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“Rel Nofollow” Tag Disrupts SEO Potential

Stored in Online Marketing and tagged
Search engine optimization

Rel nofollow in the HTML coding of website pages is both a curse and blessing for search engine optimization.

It has made it much harder for spammers to get higher but bogus search engine rankings. At the same time, it has made it much harder for legitimate websites to get higher and legitimate search engine rankings.

Even more, this disruptive tag has created problems for websites that pursue what has been a traditional and popular tactic in search engine optimization.

What is Rel Nofollow?

Rel nofollow is a tag that goes into the code of a link on a webpage. It prevents search engines from “following” the link from the linking page to the landing page. Because the search engine doesn’t follow the link, it doesn’t give any value to that landing page. So the link is useful to human clicks — if the link attracts any — but has no usefulness in search indexes.

For example, a website has a great article about a health issue. Another website links to that article but uses the nofollow tag. Before the arrival of nofollow, the linking page would send “link juice” or “link authority” to the site with the article. It would increase the possibility that the page with the health article would get higher rankings in search results.

But the nofollow tag doesn’t distribute any link juice or authority to the health article page. The page doesn’t benefit from the link.

A more technical explaination of nofollow comes from microformats.org:

“RelNoFollow is an elemental microformat, one of several microformat open standards. By adding rel=’nofollow’ to a hyperlink, a page indicates that the destination of that hyperlink should not be afforded any additional weight or ranking by user agents which perform link analysis upon web pages (e.g. search engines),” according to the microformats.org community wiki.

What is a microformat?

“Microformats are small patterns of HTML to represent commonly published things like people, events, blog posts, reviews and tags in web pages,” the organization says.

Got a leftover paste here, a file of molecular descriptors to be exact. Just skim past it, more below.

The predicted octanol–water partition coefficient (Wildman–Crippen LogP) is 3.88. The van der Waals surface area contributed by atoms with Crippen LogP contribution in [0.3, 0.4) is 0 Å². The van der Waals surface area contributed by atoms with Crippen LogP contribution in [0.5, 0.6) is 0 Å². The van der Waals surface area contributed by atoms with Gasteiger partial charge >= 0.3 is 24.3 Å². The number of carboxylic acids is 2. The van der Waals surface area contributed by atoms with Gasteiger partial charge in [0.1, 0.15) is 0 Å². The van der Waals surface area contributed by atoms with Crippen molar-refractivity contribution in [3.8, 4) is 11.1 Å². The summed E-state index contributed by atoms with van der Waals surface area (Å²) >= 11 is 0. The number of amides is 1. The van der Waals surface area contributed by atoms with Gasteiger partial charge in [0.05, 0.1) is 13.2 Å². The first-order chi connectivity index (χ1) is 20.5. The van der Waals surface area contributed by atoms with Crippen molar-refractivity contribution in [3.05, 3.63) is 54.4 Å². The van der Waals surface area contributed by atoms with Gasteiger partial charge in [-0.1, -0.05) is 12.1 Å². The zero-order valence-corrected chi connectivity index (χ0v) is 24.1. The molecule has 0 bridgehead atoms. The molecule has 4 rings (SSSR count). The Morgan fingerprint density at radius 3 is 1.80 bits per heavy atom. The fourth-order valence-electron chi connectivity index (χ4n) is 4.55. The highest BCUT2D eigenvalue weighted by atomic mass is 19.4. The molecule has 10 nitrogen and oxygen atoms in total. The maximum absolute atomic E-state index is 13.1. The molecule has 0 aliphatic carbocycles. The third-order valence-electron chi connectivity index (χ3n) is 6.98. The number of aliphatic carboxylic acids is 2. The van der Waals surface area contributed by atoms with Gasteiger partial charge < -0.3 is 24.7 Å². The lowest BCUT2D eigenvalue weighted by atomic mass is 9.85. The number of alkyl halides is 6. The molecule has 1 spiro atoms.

An example of a nofollow tag looks like this: <a href=”https://www.sitename.com” rel=”nofollow”>link words</a>

The letters “rel” refer to the relationship between the linking page and the landing page. That landing page may appear on the same site or, more likely, another site elsewhere.

How Does Nofollow Help or Hurt SEO?

Search engines look on “dofollow” links, meaning links that aren’t nofollow, as votes in favor of the landing page. So if a site gets a dofollow link, the landing page may get a boost in search engine results. A nofollow link guarantees no boost.

But a site can improve its search engine profile even if it doesn’t get dofollow backlinks. Nofollow links will at least bring some additional visitors if they have a high enough profile. Some SEO experts think that nofollow links actually do provide SEO ranking benefits, although not nearly as much as dofollow links.

Publishers of sites that link may want to consider dofollow versus nofollow. Again, a page with a dofollow link is giving up authority by sending some of it to the other site. So if a site links out to other sites, the publisher may want to make sure those links  are nofollow. If they are dofollow, the linking page loses the value that the landing page obtains.

Site publishers will find that nofollow links are common among major sites. They can feel thankful if they are lucky enough to get dofollow links, which are much harder to obtain in the current online environment.

They have much greater control over linking out to other sites. They should use dofollow links sparingly and make nofollow links a priority to avoid weakening their own pages.

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